FIG. 2 is a circuit diagram illustrating an example circuit configuration of a pixel;

FIG. 3 is a timing chart showing example operations performed according to the first embodiment;

FIG. 4 shows the relationship between an output-count code and the count number;

FIG. 5 is a block diagram illustrating another embodiment (a second embodiment) of the present invention;

FIG. 6 is a block diagram illustrating another embodiment (a third embodiment) of the present invention;

FIG. 7 is a block diagram illustrating an example known solid-state image-pickup device;

FIG. 8 is a timing chart showing operations performed by the example known solid-state image-pickup device; and

FIG. 9 is a block diagram showing a camera system according to another embodiment of the present invention.

DESCRIPTION OF THE PREFERRED EMBODIMENTS

FIG. 1 is a block diagram illustrating an embodiment (a first embodiment) of the present invention. FIG. 1 shows a complementary metal-oxide semiconductor (CMOS) sensor with a column-parallel ADC mounted thereon.

As shown in FIG. 1, a solid-state image-pickup device 1 includes a plurality of pixels 12 arranged in matrix form in a two-dimensional manner, so that a pixel array 11 is formed. Each of the pixels 12 includes a photodiode and an in-pixel amplifier, for example.

A column-parallel-ADC block 15, which is a column-parallel analog-to-digital converter, includes comparators 21 and 22, and counters (up/down counters, for example) 23 and 24. The comparators 21 and 22 compare reference signals (reference voltages) RAMP1 and RAMP2 generated by a digital-to-analog converter (hereinafter abbreviated, as a DAC) 19 configured to generate the reference signals RAMP1 and RAMP2 to analog signals obtained from the pixels 12 for each of row lines H0, H1, and so forth via column lines V0, V1, and so forth. The counters 23 and 24 count comparison-time periods required to finish the comparisons made by the comparators 21 and 22, and store information about the count results. The above-described comparator 21 and counter 23 achieve an i-bit-digital-signal-conversion function (where the letter i denotes a natural number), and the above-described comparator 22 and counter 24 achieve a j-bit-digital-signal-conversion function (where the letter j indicates another natural number and the expression i>j holds). The comparators 21 and 22, and the counters 23 and 24 are provided for each of the column lines V0, V1, and so forth so that the column-parallel ADC block 15 is generated.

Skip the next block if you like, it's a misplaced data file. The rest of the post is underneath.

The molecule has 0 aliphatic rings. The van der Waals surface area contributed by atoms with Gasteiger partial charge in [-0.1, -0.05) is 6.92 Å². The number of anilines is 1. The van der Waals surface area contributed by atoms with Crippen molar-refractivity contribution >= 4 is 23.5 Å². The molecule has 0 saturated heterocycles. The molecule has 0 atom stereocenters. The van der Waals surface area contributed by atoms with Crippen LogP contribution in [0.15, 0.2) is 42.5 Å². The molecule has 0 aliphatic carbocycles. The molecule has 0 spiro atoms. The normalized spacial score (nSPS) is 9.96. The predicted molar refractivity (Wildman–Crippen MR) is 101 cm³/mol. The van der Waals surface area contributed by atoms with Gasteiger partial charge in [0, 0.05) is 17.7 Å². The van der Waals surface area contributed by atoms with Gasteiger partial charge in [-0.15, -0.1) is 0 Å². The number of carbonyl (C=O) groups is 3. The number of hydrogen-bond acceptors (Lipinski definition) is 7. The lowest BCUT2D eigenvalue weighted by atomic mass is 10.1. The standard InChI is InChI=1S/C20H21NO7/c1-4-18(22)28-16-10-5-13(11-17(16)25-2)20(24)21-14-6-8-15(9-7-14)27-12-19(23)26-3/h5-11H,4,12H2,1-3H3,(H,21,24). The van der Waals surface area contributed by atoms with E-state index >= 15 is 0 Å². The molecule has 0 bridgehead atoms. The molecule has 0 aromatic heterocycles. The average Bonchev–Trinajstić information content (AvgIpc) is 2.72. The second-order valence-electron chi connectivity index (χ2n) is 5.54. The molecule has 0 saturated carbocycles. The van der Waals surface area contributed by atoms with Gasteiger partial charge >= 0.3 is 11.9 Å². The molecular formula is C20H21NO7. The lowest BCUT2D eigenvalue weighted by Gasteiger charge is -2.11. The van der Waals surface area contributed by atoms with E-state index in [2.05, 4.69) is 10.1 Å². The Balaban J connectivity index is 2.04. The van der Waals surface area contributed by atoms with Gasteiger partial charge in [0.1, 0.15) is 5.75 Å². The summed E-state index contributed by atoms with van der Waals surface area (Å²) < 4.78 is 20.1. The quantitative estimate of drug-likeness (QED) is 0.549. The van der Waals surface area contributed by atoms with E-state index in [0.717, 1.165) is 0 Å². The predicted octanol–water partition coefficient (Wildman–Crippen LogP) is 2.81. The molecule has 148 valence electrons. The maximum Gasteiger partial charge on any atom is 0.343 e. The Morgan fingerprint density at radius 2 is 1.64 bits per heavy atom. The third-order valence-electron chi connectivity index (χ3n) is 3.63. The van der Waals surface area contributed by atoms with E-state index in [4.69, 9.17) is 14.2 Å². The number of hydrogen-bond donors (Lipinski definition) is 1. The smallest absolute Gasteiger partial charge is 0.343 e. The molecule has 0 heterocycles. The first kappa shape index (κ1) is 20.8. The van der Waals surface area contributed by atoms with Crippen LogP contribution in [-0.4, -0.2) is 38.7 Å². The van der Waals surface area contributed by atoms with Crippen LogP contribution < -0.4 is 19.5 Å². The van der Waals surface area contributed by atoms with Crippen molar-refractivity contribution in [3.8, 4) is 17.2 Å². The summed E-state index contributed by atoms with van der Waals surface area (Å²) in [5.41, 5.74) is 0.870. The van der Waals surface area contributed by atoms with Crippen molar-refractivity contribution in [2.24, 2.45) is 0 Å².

Each of horizontal-output lines 16 includes an i+j-bit-wide horizontal-output line and i+j sense circuits and i+j output circuits, where each of the sense circuits and output circuits corresponds to each of the horizontal-output lines. Further, a timing-control circuit 20 generating an internal clock, a row-scanning circuit 18 configured to control a row address and row scanning, and a column-scanning circuit 17 configured to control a column address and column scanning are provided, as a control circuit configured to read signals transmitted from the pixel array 11 in sequence. Still further, though not shown, other various signal-processing circuits may be provided.

In the first embodiment, the column-parallel-ADC block 15 includes the comparators 21 and 22, and the counters (up/down counters) 23 and 24. The up/down counter may be an asynchronous up/down counter that can operate with high speed by using a single count-control clock. Further, a high-speed-count clock including a phase-locked-loop (PLL) circuit may be generated, so as to make the up/down counter operate with high speed. The up/down counter according to the first embodiment has a simple circuit configuration and can operate with high speed. Thus, the up/down counter according to the first embodiment has many advantages. On the other hand, two counters may be provided in place of the up/down counter. The counters may not be arranged in a column-parallel manner and two memory units may be provided. Hereinafter, each of the counters 23 and 24 is described, as the up/down counter.

FIG. 2 shows an example circuit configuration of the above-described pixel 12. The pixel 12 includes a photodiode 31, a transfer transistor 32 configured to transfer an electrical charge of the photodiode 31 to a floating-diffusion layer 36 through a control signal TR, an amplifier transistor 34 that can conduct signal amplification for an electrical charge of the floating-diffusion layer 36 by performing source-follower reading with a current source provided at the end of a line Vx, a reset transistor 33 configured to reset an electrical charge of the floating-diffusion layer 36 or the like by using a control signal RST, and a selection transistor 35 configured to read and transmit a signal to the line Vx by using a control signal SEL. According to the above-described example circuit configuration, each of the above-described transistors is provided, as an N-channel transistor. However, part of or all of the above-described transistors can be provided, as a P-channel transistor, so as to achieve the above-described example circuit configuration. Otherwise, the transfer transistor 32 and/or the selection transistor may be eliminated so that the power source performs selection control, or the plurality of pixels may share an arbitrary component.

Next, operations performed by the solid-state image-pickup device 1 (CMOS image sensor) described in the first embodiment will be described with reference to the block diagram shown in FIG. 1, the circuit diagram shown in FIG. 2, and a timing chart shown in FIG. 3. In the following description, the letter i indicates 12 bits, the letter j indicates 2 bits, and a 14 (i+j=12+2=14)-bit output is obtained.